From Underground To Above Ground For Colombian Marijuana Farmers

By Philip Rebentisch, Chief Storyteller at Gotta Story.

Many business strategy books cite a common refrain: Following a crisis, there is opportunity. This is certainly true in South America and Colombia in particular.

For decades, Colombian farmers were caught in a triangle of violence between the Colombian government, narco-traffickers, and anti-government paramilitary organizations. For the farmers, coca leaves and marijuana plants were the preferred cash crop as they paid well despite the risks. Many farmers had no choice in the matter. The Revolutionary Armed Forces of Colombia (FARC), the primary anti-government rebel group, paid farmers for the illicit crops which FARC then sold to finance their operations. At the same time, FARC disrupted infrastructure development within the prime agricultural areas it controlled. Thankfully, for the good of all concerned, those days have passed.

In December 2015, Colombian President Juan Manuel Santos’ signed his medical marijuana decree into law legalizing large-scale medical marijuana production. In November 2016, the Colombian government reached a long-awaited peace deal with FARC, and with peace at hand, both FARC and the government agreed to replace illicit farms with legal crops. This included bananas, coffee, hearts of palm, tomatoes, vanilla, and cocoa for chocolate. Medical marijuana is also part of this effort, albeit with a sense of irony given the country’s history with illegal drug trafficking and the failed war on drugs.

Colombia is perfectly positioned for commercial agriculture. It is temperate and receives abundant annual rainfall. The country’s southwestern province of Cauca reportedly grows 50 percent of Colombia’s medical marijuana. But there’s a catch. Farmers who want to participate in the new medical marijuana program must first destroy their illegal, legacy marijuana crops.

Small family farms are limited to a half-hectare plot if they want to grow legitimate medical marijuana. They must also have a relationship with a licensed Colombian medical marijuana company or they must purchase expensive laboratory equipment to verify they are growing authorized marijuana. It is important to note that medical marijuana can only be cultivated for products to be sold for research or for oils and creams, and not consumer sales of the raw flower, which is part of the cannabis plant normally used for smoking. “The coming year will be a period of consolidation for Colombian cannabis companies,” says Rodrigo Gomez, president of the Cannabis Industry Association. "Growers and refiners will begin testing products and honing in on a marketable portfolio. Investment is coming to Colombia because of the quality of the terrain."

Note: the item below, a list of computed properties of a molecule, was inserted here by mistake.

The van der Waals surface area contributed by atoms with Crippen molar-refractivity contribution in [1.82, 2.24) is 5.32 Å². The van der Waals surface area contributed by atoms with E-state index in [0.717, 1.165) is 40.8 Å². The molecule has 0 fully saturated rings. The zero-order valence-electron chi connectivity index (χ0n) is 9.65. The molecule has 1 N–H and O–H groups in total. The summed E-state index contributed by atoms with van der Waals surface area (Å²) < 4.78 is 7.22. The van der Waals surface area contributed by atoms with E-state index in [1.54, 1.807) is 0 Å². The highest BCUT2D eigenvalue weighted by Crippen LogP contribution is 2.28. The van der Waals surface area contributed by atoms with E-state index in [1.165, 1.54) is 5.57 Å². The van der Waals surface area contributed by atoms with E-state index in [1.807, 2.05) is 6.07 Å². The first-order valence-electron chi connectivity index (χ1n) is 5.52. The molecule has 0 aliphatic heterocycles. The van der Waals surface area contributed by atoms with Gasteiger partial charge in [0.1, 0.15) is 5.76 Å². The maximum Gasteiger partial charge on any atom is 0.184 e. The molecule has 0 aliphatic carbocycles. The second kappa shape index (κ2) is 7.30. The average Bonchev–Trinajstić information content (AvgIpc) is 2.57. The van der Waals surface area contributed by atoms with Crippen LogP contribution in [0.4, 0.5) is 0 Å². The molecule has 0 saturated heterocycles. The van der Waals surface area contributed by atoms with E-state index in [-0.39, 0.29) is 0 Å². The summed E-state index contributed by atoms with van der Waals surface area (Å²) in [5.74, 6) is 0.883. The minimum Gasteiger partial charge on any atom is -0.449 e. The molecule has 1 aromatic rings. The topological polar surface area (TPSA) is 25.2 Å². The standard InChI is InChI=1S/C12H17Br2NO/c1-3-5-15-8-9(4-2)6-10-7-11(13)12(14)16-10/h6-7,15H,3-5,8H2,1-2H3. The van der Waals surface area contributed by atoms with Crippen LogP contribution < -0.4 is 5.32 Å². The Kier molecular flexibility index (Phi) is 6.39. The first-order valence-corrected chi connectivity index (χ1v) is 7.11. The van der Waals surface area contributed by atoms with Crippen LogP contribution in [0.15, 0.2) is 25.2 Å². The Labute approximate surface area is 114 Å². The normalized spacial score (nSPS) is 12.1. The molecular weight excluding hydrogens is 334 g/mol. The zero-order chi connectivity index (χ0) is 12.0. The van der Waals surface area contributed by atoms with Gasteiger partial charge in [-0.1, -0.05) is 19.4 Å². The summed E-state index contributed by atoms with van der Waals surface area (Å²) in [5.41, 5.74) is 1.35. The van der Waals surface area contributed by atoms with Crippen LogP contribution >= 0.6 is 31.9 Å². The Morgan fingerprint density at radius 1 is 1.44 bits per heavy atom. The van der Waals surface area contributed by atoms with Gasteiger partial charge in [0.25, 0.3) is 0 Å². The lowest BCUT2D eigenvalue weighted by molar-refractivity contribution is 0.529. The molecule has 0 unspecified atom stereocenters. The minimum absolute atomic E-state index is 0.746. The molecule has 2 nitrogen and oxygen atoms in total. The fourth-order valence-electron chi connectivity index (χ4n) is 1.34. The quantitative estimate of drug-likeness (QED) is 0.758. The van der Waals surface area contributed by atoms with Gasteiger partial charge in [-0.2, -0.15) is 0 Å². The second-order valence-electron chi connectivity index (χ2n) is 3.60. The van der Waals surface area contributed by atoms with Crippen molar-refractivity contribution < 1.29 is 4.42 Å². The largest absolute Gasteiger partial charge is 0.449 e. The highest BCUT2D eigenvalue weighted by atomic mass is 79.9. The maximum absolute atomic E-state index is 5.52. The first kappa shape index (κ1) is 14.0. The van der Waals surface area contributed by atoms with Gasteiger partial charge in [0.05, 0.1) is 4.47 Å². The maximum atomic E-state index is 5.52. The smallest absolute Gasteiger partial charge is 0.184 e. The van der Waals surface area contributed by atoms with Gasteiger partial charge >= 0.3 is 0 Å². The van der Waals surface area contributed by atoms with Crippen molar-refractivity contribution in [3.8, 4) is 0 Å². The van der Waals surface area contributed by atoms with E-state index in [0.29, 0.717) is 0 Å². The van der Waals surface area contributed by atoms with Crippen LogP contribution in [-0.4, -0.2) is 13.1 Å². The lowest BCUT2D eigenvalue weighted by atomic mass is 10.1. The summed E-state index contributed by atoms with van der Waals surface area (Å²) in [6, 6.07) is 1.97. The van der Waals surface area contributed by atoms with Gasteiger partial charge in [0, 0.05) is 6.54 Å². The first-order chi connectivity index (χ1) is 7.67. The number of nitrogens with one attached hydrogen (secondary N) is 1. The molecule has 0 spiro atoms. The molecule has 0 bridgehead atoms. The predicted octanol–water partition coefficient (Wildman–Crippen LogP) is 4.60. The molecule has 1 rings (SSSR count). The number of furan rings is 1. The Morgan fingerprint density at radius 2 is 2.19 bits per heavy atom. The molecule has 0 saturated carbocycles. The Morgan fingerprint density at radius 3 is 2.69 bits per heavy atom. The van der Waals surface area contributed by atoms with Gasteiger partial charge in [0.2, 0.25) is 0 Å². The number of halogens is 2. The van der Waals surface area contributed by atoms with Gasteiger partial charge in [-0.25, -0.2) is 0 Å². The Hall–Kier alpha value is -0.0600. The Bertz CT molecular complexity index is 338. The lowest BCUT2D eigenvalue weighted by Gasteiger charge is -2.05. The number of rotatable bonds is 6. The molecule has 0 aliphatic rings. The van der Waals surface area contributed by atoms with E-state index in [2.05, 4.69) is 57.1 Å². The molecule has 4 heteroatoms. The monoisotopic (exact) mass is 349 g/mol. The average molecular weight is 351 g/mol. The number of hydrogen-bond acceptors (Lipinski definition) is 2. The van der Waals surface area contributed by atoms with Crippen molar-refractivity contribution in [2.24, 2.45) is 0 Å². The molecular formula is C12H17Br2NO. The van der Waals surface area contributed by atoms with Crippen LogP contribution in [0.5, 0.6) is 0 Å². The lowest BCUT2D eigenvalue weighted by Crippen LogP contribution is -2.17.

Strict Cannabis Regulations

Colombia maintains rigid laws on illegal marijuana production and attention to the law is crucial. To that end, the Colombian government established four types of licenses along with technical documentation requirements. Clever Leaves is a perfect example of a leading vertically-integrated, licensed Colombian producer of pharmaceutical-grade medical cannabis. It is the first Colombian company authorized to export cannabis into Canada and sent its first shipment in February 2019.

Kyle Detwiler, CEO of Northern Swan Holdings, Inc., the company that helped secure Clever Leaves' import permit with Health Canada, has a persuasive perspective. “Colombia has the unique potential to become a global leader in the cannabis value chain, creating a sustainable plank of economic development for the country. As the demand for medical cannabis increases, Clever Leaves has the advantage to position itself as the leading exporter for pharmaceutical-grade cannabis.”

Why This Matters

Literally from the ground up, Colombia has worked diligently in recent years to become one of the most sophisticated and comprehensive medical marijuana markets in Latin America. With a clear regulatory framework and the potential for large-scale, low-cost production, Colombia could become one of the largest global export leaders of medical marijuana. It’s a plant that holds the possibility of improving the lives of millions of people, and it all begins with a farmer.

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